Property prices for popular postcodes in Melbourne and Sydney are routinely underquoted by more than 40 per cent of the final auction price, with quotes in some hot-spot neighbourhoods topping 70 per cent, according to analysis of recent auction results.
Real estate agents blame soaring demand and rapidly escalating prices during sales campaigns for the wide gap between advertised prices and the amounts paid by buyers.
But some market experts blame a culture of baiting buyers with low prices and exploiting lax regulations to attract visitors to open days, build buyer interest and push up prices.
“The underquoting is too widespread and by too much to be isolated incidents,” says Josh Rowe, chief executive of realAs.com, a website that predicts home prices to within 5 per cent on average.
Some agents claim they routinely adjust prices during a campaign to reflect strong demand and rising prices, and that the onus is on the buyer to check amended listings.
Underquoting by more than 20 per cent of the final sale prices happens twice as often in Melbourne as in Sydney, where the infringement and policing laws are tougher, according to the research. There is no law requiring the estimated selling price and reserve to be the same.
RealAs.com was asked to compare sales prices achieved at weekend auctions over the past month in Melbourne and Sydney, with the estimates provided by real estate agents when the properties went on offer.
Most states and territories require real estate agents to give vendors an estimated selling price and to justify its accuracy.
This can be a tough call in a rapidly rising market, with weekend clearance rates regularly topping 80 per cent.
SALE PRICES ROUTINELY BEAT ESTIMATES
But analysis reveals sale prices routinely beat estimates by massive amounts in popular postcodes in Melbourne and Sydney. Bentleigh and Bentleigh East, about 30kilometres south-east of Melbourne’s central business district, achieved prices that were more than 20 per cent higher than the original quotes, 50 per cent and 71 per cent of the time respectively.
In Doncaster, about 18 kilometres east of the CBD, the number of times the sale price exceeded estimates by more than 20 per cent was even higher, at 74 per cent.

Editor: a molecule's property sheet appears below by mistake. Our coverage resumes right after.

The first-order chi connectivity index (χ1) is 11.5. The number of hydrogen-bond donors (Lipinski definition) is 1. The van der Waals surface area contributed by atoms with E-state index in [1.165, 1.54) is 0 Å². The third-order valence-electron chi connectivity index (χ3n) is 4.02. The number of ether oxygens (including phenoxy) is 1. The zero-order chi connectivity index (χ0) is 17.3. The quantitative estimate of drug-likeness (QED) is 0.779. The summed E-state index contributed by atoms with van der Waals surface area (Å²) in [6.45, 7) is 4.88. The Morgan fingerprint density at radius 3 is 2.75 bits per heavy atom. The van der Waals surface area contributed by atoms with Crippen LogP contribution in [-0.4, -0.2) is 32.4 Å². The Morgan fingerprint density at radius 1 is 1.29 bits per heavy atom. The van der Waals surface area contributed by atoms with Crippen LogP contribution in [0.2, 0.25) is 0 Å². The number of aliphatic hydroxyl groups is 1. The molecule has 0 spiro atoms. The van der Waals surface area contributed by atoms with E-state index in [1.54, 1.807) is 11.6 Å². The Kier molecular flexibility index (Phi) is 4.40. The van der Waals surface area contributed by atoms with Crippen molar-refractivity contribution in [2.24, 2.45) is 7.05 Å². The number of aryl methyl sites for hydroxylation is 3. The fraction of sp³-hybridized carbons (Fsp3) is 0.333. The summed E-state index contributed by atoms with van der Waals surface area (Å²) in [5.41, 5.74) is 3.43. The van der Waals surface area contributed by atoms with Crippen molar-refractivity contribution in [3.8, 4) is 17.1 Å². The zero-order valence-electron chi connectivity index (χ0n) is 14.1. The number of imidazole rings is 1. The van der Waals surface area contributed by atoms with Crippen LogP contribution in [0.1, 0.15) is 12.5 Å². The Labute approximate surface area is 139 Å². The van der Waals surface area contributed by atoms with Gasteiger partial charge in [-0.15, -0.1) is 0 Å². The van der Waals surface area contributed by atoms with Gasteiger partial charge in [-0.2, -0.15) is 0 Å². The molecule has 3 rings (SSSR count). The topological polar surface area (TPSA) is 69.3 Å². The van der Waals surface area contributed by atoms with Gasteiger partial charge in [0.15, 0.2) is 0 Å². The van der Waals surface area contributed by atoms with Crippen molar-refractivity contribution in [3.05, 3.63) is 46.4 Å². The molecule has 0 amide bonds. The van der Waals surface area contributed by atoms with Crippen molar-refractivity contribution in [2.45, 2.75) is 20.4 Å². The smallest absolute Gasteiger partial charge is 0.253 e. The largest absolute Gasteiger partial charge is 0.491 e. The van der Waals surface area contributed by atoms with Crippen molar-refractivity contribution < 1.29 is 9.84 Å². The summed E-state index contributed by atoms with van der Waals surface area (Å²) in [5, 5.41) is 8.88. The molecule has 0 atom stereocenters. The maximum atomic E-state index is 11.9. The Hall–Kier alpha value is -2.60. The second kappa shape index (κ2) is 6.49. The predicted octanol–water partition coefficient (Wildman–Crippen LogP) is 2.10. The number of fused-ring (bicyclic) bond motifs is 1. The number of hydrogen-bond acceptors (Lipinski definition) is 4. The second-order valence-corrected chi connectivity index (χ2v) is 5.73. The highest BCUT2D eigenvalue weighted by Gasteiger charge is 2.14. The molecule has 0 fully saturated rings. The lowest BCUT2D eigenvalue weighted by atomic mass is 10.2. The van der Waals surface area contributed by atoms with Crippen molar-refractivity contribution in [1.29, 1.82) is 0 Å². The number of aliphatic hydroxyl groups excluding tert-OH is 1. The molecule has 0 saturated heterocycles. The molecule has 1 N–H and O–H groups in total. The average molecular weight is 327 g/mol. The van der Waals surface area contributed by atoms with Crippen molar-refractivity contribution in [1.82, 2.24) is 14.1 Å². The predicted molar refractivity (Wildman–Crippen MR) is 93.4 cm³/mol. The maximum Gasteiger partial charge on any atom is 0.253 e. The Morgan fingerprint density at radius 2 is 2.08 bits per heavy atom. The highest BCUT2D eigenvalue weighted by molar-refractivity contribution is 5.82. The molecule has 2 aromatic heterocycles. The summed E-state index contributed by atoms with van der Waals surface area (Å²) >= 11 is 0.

Achieved prices were at least 20 per cent higher than the original quotes just under half the time in the inner-city hot spots of Richmond, about 4 kilometres east of the CBD, and 36 per cent of the time in the up-and-coming yuppie haven of Yarraville, in the city’s inner west.
Collusive bidding is more likely to happen in Victoria, as bidders there are not required to register before auction, meaning anyone can raise their hand.
In Sydney, only registered bidders can bid for a property. But realAs.com found a similar pattern of underquoting. More than 40 per cent of sales prices topped the original quote by 20 per cent in Epping, about 22 kilometres from the CBD, and Eastwood, about 17 kilometres east. Cases were also in the double digits in North Ryde, Ryde and Castle Hill.
An agent for Belle Property – which recently sold two properties in Castle Hill for 20 per cent and 26 per cent more than the original quotes – refused to comment other than to say there were “more buyers than houses for sale”.
The agent refused to be named.
Andrew McCann, a managing director for Jellis Craig Bennison Mackinnon, recently sold a Richmond property for 33 per cent more than the original quoted price. “Sometimes we don’t know the strength of demand when we open for inspection, McCann says.
“We were upgrading the price in the lead-up to the auction.”
Agents claim that in boom conditions it is not unusual for properties to sell for more than 30 per cent above the initial price.
Hot properties in even hotter postcodes are a potent combination in super-charged spring markets.
Andrew McCann, a managing director for Jellis Craig Bennison Mackinnon, recommends potential bidders monitor price movements during the sales campaign.
“Often we do not know what the price is going to be when we first open for inspection,” he says.
A telltale sign that the agent’s price might need to be revisited is how many people attend the open house.
“We always try and advise people what the price might be, but some agents will gild the lily,” McCann says.
“That means buyers need to find out what houses have been selling for at recent auctions.”
Other agents claim the final selling price is often driven up by property developers intending to replace a house with units.
WBP Property Group chief executive and valuer Greville Pabst counsels buyers to remember agents are representing the seller, and regularly receiving commissions based on the final sale price.
Many buyers are using specialist agents to review the market and attend auctions on their behalf.
But experts warn buyers using this strategy to make sure they are hiring qualified buyers’ agents and not real estate agents accepting a fee from the buyer and commission from the seller.
Buyers’ agents should be asked how much they expect to earn from the sale and from whom.
Buyers investing in a property for a self-managed super fund must make sure it meets the strict guidelines. For example, an apartment offered with a car park on a separate legal title might not be suitable.